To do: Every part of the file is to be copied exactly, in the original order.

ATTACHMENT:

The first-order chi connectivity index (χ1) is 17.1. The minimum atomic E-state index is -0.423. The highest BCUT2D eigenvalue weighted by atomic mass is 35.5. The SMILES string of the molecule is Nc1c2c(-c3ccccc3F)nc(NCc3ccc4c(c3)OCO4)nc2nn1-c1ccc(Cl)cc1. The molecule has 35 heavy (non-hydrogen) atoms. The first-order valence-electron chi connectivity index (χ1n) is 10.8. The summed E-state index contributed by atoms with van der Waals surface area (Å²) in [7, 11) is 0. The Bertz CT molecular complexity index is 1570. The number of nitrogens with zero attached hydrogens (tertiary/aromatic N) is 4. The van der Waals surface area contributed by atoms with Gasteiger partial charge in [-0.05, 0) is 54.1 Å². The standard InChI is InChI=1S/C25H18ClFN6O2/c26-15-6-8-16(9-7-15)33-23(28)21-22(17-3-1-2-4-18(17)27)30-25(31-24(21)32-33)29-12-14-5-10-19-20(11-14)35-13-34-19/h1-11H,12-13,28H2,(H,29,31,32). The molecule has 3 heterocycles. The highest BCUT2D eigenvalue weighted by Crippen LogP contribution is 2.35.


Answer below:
The first-order chi connectivity index (χ1) is 17.1. The minimum atomic E-state index is -0.423. The highest BCUT2D eigenvalue weighted by atomic mass is 35.5. The SMILES string of the molecule is Nc1c2c(-c3ccccc3F)nc(NCc3ccc4c(c3)OCO4)nc2nn1-c1ccc(Cl)cc1. The molecule has 35 heavy (non-hydrogen) atoms. The first-order valence-electron chi connectivity index (χ1n) is 10.8. The summed E-state index contributed by atoms with van der Waals surface area (Å²) in [7, 11) is 0. The Bertz CT molecular complexity index is 1570. The number of nitrogens with zero attached hydrogens (tertiary/aromatic N) is 4. The van der Waals surface area contributed by atoms with Gasteiger partial charge in [-0.05, 0) is 54.1 Å². The standard InChI is InChI=1S/C25H18ClFN6O2/c26-15-6-8-16(9-7-15)33-23(28)21-22(17-3-1-2-4-18(17)27)30-25(31-24(21)32-33)29-12-14-5-10-19-20(11-14)35-13-34-19/h1-11H,12-13,28H2,(H,29,31,32). The molecule has 3 heterocycles. The highest BCUT2D eigenvalue weighted by Crippen LogP contribution is 2.35.